Kent State University, City of Kent Discouraging Visits During Annual Halloween Weekend
Because of the COVID-19 pandemic, Kent State University and the city of Kent have an important message to share with the community members and those outside the area concerning the upcoming Halloween weekend: Do not hold or attend mass gatherings of more than 10 people who are not in your household.
This guidance also applies to the week leading up to Halloween and the days following the holiday, which typically bring a great many outsiders to Kent for the weekend.
Kent Police, the Kent City Health Department and university leaders are urging community members and students to refrain from holding large gatherings or parties to help reduce the spread of COVID-19 as recommended by the Centers for Disease Control and Prevention (CDC) and the state of Ohio.
The city of Kent has instituted measures to deter students and other residents from holding large gatherings and parties. Kent City Council recently enacted an ordinance currently in effect that allows for civil penalties to be levied against anyone who holds or attends gatherings of more than 10 people. Additionally, certain behaviors may be subject to discipline in accordance with Code of Student Conduct.
The city of Kent and Kent State also expect city residents and students to adhere to city ordinances prohibiting disorderly conduct and loud noise.
Halloween celebrations in Kent have never been events sanctioned, condoned or promoted by the city of Kent or Kent Police, and because of the pandemic, this definitely is not the year for large holiday gatherings, according to Kent Police Department Lt. Michael Lewis.
“While we empathize with our downtown bars and restaurants in their economic struggles because of COVID-19, we must also acknowledge the potential health consequences of large gatherings,” Lewis said. “Kent Police will strictly enforce our long-standing city ordinances prohibiting parties that generate unlawful noise, underage consumption, disorderly conduct and other nuisances. For the sake of long-term health and business recovery, we ask for cooperation from our community and outside visitors.”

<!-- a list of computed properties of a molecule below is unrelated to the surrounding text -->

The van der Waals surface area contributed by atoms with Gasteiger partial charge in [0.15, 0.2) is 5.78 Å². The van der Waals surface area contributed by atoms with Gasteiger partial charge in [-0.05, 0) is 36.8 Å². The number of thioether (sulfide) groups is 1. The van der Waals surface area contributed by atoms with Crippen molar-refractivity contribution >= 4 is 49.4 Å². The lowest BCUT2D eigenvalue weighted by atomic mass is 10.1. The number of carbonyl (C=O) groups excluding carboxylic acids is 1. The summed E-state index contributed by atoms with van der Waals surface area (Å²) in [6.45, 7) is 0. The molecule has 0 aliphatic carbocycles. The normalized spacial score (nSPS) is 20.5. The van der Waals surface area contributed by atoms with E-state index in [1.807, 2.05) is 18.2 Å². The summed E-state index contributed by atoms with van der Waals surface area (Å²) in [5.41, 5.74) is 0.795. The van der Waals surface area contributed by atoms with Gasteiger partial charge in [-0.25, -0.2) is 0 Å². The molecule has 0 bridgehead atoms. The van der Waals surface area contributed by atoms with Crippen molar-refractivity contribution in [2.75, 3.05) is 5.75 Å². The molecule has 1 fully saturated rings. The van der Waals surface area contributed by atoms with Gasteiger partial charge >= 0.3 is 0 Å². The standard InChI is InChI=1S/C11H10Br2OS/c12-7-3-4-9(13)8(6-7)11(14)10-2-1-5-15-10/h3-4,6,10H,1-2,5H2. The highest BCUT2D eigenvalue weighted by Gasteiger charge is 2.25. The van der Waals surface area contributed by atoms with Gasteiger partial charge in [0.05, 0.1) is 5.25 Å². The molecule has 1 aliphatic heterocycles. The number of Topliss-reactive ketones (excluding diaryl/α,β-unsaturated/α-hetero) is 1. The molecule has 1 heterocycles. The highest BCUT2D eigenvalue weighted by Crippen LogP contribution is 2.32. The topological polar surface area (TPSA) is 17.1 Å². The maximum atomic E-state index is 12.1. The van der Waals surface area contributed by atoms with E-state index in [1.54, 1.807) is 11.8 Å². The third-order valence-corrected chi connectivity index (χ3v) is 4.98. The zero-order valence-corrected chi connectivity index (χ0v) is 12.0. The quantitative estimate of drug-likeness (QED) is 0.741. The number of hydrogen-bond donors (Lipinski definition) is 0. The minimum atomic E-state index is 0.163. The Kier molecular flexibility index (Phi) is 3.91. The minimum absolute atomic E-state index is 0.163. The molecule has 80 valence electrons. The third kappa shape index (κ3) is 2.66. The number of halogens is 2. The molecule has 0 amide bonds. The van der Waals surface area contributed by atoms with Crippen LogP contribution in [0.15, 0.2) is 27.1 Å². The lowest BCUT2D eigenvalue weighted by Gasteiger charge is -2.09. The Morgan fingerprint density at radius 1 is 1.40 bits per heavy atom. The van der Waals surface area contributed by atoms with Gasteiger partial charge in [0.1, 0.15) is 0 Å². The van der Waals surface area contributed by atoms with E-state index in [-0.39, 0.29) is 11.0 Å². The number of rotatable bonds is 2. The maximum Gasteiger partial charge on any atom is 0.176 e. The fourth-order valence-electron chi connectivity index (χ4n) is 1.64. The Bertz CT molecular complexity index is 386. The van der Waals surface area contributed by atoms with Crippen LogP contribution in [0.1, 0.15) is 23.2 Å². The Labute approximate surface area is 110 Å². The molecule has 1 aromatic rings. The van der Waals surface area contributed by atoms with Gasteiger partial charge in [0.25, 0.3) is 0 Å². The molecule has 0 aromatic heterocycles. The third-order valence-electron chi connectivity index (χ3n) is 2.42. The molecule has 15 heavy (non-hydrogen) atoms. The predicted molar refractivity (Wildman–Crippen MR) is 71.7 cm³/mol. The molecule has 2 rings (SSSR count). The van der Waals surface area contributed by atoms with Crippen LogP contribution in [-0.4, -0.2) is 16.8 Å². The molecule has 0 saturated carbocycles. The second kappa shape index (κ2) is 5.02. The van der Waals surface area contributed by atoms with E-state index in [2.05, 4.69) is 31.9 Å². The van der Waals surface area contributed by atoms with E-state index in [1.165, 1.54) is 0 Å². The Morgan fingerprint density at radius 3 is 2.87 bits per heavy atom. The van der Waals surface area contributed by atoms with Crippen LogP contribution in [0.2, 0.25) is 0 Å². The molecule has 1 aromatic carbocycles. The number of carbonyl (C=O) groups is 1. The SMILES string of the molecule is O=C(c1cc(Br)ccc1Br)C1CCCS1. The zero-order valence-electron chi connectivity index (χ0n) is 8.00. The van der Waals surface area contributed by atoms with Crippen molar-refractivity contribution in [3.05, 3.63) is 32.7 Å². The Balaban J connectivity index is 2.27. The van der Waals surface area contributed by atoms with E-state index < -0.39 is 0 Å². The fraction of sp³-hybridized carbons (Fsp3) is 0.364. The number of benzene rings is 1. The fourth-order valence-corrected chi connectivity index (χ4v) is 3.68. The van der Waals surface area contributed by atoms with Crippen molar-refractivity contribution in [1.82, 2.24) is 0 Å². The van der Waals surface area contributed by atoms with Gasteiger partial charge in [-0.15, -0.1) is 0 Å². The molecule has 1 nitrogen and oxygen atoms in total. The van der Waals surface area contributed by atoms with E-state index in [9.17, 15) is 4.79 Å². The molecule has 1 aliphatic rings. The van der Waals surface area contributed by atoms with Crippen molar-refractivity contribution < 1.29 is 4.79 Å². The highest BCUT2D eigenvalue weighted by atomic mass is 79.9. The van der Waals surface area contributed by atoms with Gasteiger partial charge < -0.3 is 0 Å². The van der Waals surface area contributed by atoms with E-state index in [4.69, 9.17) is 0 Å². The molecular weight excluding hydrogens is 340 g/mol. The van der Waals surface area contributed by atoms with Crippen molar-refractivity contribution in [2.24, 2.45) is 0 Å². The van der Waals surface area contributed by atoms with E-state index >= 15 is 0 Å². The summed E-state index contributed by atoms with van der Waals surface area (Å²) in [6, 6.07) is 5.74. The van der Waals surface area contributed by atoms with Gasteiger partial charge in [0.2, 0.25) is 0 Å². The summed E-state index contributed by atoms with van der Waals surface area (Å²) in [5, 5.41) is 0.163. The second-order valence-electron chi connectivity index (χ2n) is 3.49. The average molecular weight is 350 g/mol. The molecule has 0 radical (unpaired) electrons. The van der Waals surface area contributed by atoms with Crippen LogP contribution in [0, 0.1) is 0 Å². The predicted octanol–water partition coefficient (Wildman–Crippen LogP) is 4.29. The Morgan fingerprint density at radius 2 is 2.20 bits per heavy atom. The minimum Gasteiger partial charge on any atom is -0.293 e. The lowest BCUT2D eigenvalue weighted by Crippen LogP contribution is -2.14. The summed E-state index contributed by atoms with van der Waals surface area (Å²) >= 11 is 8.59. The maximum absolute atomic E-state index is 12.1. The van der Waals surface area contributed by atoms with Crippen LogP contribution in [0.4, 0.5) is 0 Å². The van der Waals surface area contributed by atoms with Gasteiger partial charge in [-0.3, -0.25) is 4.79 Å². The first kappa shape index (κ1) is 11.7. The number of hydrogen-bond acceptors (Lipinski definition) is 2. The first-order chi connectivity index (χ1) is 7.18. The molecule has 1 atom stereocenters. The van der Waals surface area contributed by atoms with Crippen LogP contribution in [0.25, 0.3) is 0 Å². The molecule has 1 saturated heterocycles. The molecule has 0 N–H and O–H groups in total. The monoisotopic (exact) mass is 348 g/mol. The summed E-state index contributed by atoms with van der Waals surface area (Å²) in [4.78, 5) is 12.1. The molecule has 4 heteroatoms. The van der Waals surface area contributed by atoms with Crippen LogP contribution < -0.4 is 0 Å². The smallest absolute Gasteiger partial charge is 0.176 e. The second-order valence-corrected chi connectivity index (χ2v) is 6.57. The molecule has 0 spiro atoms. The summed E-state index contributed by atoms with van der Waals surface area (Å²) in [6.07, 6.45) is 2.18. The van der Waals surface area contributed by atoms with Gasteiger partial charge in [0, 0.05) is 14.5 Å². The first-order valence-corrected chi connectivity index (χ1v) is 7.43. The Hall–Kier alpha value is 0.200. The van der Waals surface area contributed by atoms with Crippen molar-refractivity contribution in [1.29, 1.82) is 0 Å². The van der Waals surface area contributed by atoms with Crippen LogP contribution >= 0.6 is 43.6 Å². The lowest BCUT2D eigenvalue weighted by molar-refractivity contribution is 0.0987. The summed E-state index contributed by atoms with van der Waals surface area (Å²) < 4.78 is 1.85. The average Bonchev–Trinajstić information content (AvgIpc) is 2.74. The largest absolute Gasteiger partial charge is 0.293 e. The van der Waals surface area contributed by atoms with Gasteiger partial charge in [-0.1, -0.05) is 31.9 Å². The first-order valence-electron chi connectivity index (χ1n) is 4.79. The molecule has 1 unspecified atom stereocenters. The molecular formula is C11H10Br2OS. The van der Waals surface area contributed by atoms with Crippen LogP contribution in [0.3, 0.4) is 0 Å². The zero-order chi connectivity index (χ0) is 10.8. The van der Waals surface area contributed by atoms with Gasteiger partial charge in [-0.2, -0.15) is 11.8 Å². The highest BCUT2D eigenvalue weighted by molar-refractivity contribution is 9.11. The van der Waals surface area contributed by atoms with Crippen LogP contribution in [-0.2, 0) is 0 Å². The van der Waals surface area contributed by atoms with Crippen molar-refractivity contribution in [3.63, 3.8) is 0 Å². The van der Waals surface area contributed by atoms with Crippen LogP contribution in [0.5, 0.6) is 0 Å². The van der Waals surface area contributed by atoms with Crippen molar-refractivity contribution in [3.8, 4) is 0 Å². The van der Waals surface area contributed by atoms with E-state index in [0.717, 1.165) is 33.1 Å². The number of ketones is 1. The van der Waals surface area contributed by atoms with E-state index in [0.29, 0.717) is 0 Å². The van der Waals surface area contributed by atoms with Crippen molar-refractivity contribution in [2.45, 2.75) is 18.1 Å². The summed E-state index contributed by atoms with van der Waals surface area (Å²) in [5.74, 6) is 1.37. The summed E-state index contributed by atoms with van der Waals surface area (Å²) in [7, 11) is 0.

Kent State Community Resource Officer Tricia Knoles, echoed Lt. Lewis’ sentiments. “The safety of our students has always been our number one priority; this year is no different. We know that this year brings many challenges. We are strongly encouraging finding other ways to celebrate Halloween than having a party or gathering in large groups. This may be the year to watch your favorite Halloween movie with your roommate or take a hike with a friend and appreciate the fall colors. We want our students to be safe, follow the Flashes Safe Seven guidelines and make good choices.”
Kent City Health Commissioner Joan Seidel stated, “The support of City Council on the expansion of the Nuisance Party Ordinance to include the health commissioner’s authority to cite in these specific instances underscores how important adhering to small gatherings really is in our fight against COVID-19. To have a healthy economy, a thriving business district, we need to have a healthy community.”
In addition, Kent community members and Kent State students must continue to practice important public health safety measures recommended by the CDC. For the campus community, this includes Kent State’s Flashes Safe Seven principles.
For Kent State coronavirus updates, visit www.kent.edu/coronavirus.
For the Kent City Health Department updates, visit http://kentpublichealth.org/664/Novel-Coronavirus-Information.
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City of Kent Media Contact:
Lt. Michael Lewis, email@example.com, 330-673-7732
Kent State Media Contact:
Officer Tricia Knoles, firstname.lastname@example.org, 330-672-3070